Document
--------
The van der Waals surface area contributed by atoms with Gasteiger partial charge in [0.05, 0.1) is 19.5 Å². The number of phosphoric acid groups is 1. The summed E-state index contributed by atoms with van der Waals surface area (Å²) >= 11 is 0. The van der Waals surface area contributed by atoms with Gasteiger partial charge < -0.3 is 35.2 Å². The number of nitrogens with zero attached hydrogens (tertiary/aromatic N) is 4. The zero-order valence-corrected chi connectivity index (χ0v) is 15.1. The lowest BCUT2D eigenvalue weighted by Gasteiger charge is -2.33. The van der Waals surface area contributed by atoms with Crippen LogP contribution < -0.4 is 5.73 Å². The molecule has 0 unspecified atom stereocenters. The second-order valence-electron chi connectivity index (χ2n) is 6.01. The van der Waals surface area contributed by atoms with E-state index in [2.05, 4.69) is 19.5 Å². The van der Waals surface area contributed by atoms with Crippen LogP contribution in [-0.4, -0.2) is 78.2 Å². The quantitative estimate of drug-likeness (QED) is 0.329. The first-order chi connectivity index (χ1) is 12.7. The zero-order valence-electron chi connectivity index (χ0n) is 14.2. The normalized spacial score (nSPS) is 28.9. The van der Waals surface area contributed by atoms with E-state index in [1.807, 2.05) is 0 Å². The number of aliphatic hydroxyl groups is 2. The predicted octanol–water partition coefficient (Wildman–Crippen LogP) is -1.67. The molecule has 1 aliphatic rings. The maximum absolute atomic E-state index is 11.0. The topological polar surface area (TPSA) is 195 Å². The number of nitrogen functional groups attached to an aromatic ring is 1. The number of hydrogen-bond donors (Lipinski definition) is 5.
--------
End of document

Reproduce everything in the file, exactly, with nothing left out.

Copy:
The van der Waals surface area contributed by atoms with Gasteiger partial charge in [0.05, 0.1) is 19.5 Å². The number of phosphoric acid groups is 1. The summed E-state index contributed by atoms with van der Waals surface area (Å²) >= 11 is 0. The van der Waals surface area contributed by atoms with Gasteiger partial charge < -0.3 is 35.2 Å². The number of nitrogens with zero attached hydrogens (tertiary/aromatic N) is 4. The zero-order valence-corrected chi connectivity index (χ0v) is 15.1. The lowest BCUT2D eigenvalue weighted by Gasteiger charge is -2.33. The van der Waals surface area contributed by atoms with Crippen LogP contribution < -0.4 is 5.73 Å². The molecule has 0 unspecified atom stereocenters. The second-order valence-electron chi connectivity index (χ2n) is 6.01. The van der Waals surface area contributed by atoms with E-state index in [2.05, 4.69) is 19.5 Å². The van der Waals surface area contributed by atoms with Crippen LogP contribution in [-0.4, -0.2) is 78.2 Å². The quantitative estimate of drug-likeness (QED) is 0.329. The first-order chi connectivity index (χ1) is 12.7. The zero-order valence-electron chi connectivity index (χ0n) is 14.2. The normalized spacial score (nSPS) is 28.9. The van der Waals surface area contributed by atoms with E-state index in [1.807, 2.05) is 0 Å². The number of aliphatic hydroxyl groups is 2. The predicted octanol–water partition coefficient (Wildman–Crippen LogP) is -1.67. The molecule has 1 aliphatic rings. The maximum absolute atomic E-state index is 11.0. The topological polar surface area (TPSA) is 195 Å². The number of nitrogen functional groups attached to an aromatic ring is 1. The number of hydrogen-bond donors (Lipinski definition) is 5.